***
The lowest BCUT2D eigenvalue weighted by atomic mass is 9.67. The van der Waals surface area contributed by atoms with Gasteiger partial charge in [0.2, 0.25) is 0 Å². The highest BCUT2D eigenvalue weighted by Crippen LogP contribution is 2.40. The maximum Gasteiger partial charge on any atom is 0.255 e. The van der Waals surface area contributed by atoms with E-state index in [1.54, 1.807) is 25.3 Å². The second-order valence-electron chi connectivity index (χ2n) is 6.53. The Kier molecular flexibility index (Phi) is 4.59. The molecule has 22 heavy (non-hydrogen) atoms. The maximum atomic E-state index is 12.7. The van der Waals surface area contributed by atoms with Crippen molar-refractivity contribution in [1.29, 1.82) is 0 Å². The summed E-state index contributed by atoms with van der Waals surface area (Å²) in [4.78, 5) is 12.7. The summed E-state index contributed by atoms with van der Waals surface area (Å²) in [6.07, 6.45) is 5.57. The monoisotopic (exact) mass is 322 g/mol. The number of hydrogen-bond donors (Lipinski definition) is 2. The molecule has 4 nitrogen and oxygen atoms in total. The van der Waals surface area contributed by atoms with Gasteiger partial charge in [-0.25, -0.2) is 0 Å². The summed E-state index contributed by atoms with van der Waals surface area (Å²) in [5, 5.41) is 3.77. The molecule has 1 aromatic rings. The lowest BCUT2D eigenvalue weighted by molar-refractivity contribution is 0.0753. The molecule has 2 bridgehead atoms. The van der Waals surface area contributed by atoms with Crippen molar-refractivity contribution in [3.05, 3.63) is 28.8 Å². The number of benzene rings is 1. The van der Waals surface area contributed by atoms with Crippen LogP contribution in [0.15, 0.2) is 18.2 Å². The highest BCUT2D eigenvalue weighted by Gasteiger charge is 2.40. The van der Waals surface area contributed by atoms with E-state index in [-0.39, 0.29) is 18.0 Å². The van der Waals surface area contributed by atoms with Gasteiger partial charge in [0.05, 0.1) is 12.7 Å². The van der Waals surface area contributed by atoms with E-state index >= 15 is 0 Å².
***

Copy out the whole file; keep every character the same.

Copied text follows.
The lowest BCUT2D eigenvalue weighted by atomic mass is 9.67. The van der Waals surface area contributed by atoms with Gasteiger partial charge in [0.2, 0.25) is 0 Å². The highest BCUT2D eigenvalue weighted by Crippen LogP contribution is 2.40. The maximum Gasteiger partial charge on any atom is 0.255 e. The van der Waals surface area contributed by atoms with E-state index in [1.54, 1.807) is 25.3 Å². The second-order valence-electron chi connectivity index (χ2n) is 6.53. The Kier molecular flexibility index (Phi) is 4.59. The molecule has 22 heavy (non-hydrogen) atoms. The maximum atomic E-state index is 12.7. The van der Waals surface area contributed by atoms with Crippen molar-refractivity contribution in [1.29, 1.82) is 0 Å². The summed E-state index contributed by atoms with van der Waals surface area (Å²) in [4.78, 5) is 12.7. The summed E-state index contributed by atoms with van der Waals surface area (Å²) in [6.07, 6.45) is 5.57. The monoisotopic (exact) mass is 322 g/mol. The number of hydrogen-bond donors (Lipinski definition) is 2. The molecule has 4 nitrogen and oxygen atoms in total. The van der Waals surface area contributed by atoms with Gasteiger partial charge in [-0.25, -0.2) is 0 Å². The summed E-state index contributed by atoms with van der Waals surface area (Å²) in [5, 5.41) is 3.77. The molecule has 1 aromatic rings. The lowest BCUT2D eigenvalue weighted by molar-refractivity contribution is 0.0753. The molecule has 2 bridgehead atoms. The van der Waals surface area contributed by atoms with Crippen molar-refractivity contribution in [3.05, 3.63) is 28.8 Å². The number of benzene rings is 1. The van der Waals surface area contributed by atoms with Crippen LogP contribution in [0.15, 0.2) is 18.2 Å². The highest BCUT2D eigenvalue weighted by Gasteiger charge is 2.40. The van der Waals surface area contributed by atoms with E-state index in [-0.39, 0.29) is 18.0 Å². The van der Waals surface area contributed by atoms with Gasteiger partial charge in [0.05, 0.1) is 12.7 Å². The van der Waals surface area contributed by atoms with E-state index >= 15 is 0 Å².